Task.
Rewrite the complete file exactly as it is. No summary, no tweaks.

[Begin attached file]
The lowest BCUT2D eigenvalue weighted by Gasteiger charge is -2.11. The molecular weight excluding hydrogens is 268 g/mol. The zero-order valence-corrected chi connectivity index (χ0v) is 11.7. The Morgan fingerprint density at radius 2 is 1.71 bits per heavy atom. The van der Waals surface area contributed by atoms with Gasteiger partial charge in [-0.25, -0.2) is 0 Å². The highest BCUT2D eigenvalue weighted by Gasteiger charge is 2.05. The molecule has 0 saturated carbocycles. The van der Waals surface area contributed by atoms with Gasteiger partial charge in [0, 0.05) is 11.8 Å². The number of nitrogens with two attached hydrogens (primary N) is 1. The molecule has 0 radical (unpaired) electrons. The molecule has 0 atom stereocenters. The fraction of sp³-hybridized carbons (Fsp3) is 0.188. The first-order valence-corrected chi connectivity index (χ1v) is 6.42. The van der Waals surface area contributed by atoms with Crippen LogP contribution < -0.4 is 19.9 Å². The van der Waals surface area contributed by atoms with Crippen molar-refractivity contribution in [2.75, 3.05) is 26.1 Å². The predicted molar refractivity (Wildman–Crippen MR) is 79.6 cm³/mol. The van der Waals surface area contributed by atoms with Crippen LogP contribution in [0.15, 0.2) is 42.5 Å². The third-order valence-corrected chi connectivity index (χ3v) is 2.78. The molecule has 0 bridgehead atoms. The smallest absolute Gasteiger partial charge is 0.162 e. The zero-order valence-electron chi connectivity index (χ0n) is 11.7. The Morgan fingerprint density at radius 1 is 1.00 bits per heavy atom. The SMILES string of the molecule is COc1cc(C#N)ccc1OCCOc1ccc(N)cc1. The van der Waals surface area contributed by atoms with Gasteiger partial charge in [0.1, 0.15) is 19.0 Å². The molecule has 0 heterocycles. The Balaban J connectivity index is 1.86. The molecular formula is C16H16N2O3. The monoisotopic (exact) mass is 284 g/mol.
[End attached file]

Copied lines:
The lowest BCUT2D eigenvalue weighted by Gasteiger charge is -2.11. The molecular weight excluding hydrogens is 268 g/mol. The zero-order valence-corrected chi connectivity index (χ0v) is 11.7. The Morgan fingerprint density at radius 2 is 1.71 bits per heavy atom. The van der Waals surface area contributed by atoms with Gasteiger partial charge in [-0.25, -0.2) is 0 Å². The highest BCUT2D eigenvalue weighted by Gasteiger charge is 2.05. The molecule has 0 saturated carbocycles. The van der Waals surface area contributed by atoms with Gasteiger partial charge in [0, 0.05) is 11.8 Å². The number of nitrogens with two attached hydrogens (primary N) is 1. The molecule has 0 radical (unpaired) electrons. The molecule has 0 atom stereocenters. The fraction of sp³-hybridized carbons (Fsp3) is 0.188. The first-order valence-corrected chi connectivity index (χ1v) is 6.42. The van der Waals surface area contributed by atoms with Crippen LogP contribution < -0.4 is 19.9 Å². The van der Waals surface area contributed by atoms with Crippen molar-refractivity contribution in [2.75, 3.05) is 26.1 Å². The predicted molar refractivity (Wildman–Crippen MR) is 79.6 cm³/mol. The van der Waals surface area contributed by atoms with Crippen LogP contribution in [0.15, 0.2) is 42.5 Å². The third-order valence-corrected chi connectivity index (χ3v) is 2.78. The molecule has 0 bridgehead atoms. The smallest absolute Gasteiger partial charge is 0.162 e. The zero-order valence-electron chi connectivity index (χ0n) is 11.7. The Morgan fingerprint density at radius 1 is 1.00 bits per heavy atom. The SMILES string of the molecule is COc1cc(C#N)ccc1OCCOc1ccc(N)cc1. The van der Waals surface area contributed by atoms with Gasteiger partial charge in [0.1, 0.15) is 19.0 Å². The molecule has 0 heterocycles. The Balaban J connectivity index is 1.86. The molecular formula is C16H16N2O3. The monoisotopic (exact) mass is 284 g/mol.